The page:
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With the divorce rate being so high, many homes consist of blended families. The bride's mother might be married and plans to bring her new husband and the father is divorced and bringing his new wife. With a regular wedding, the seating can get complicated as it is, but then try to figure out appropriate seating when there are several marriages involved, and things can become overwhelming. Just as there are dos and don'ts for the bride and groom, in relation to the family, you will find specific guidelines as well.

When it is time for the wedding, if the bride's mother and father are divorced and do not have an amicable relationship, the bride should seat whichever parent she is the closest with in the front row along with her husband. If that person is the mother, which is usually the case, the father would then be seated two rows back, located directly behind the maternal grandparents or other direct members of the mother's family.

If the bride's parents are divorced but have a healthy relationship, both parents could sit together in the front row along with their significant others. However, if there is tension between the parents and one or both of the new spouses, the stepparent can choose to sit toward the back or off to the side of the church alone or with a friend. If the parent's are divorced, but one or both are unmarried and not dating, the best option is to seat the mother in the front row next to a close friend or family member.

Another factor that can be confusing is who walks the bride down the aisle. This decision is solely up to the bride. She may choose her father, stepfather, or a close friend or family member. However, if the bride has a good relationship with both, which can be the situation in cases when the mother remarried when the bride was still young, therefore, being equally raised by both the father and stepfather, it might be best to choose a neutral party. In fact, it is perfectly acceptable for the mother to give the bride away. The other option is for the bride to stay with the tradition and have the father do the honor. When at the reception, each set of blended parents should sit at their own table.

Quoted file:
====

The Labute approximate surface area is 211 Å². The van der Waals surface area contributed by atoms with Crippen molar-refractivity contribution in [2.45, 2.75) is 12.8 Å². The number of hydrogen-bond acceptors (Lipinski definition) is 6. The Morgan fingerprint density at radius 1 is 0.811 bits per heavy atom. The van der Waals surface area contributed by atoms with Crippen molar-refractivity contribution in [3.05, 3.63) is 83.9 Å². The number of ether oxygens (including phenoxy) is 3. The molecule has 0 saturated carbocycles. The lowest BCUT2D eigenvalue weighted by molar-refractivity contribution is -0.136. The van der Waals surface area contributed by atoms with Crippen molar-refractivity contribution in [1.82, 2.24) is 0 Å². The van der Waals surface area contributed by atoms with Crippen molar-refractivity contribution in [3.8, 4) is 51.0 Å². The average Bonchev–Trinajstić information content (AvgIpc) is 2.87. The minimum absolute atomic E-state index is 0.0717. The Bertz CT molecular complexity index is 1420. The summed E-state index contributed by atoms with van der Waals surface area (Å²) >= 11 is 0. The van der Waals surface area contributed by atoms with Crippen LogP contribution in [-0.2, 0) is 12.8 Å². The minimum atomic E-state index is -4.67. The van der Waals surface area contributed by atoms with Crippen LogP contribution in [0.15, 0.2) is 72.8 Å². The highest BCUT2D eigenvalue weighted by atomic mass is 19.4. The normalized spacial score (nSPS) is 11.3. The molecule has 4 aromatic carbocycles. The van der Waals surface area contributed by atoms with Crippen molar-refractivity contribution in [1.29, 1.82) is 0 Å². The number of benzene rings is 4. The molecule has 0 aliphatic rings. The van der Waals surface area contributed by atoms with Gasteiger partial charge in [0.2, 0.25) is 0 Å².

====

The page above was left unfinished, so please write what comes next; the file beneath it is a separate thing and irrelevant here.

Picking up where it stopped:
The tricky part comes in conveying the decisions. Obviously, neither bride nor groom wants to offend anyone. More than likely, requests or opinions will be heard from each person. Both bride and groom should be polite, listen, and then lovingly express their decisions. In most cases, all parents will honor their request in support of this special day. After all, all parents really want is to see their children happy.

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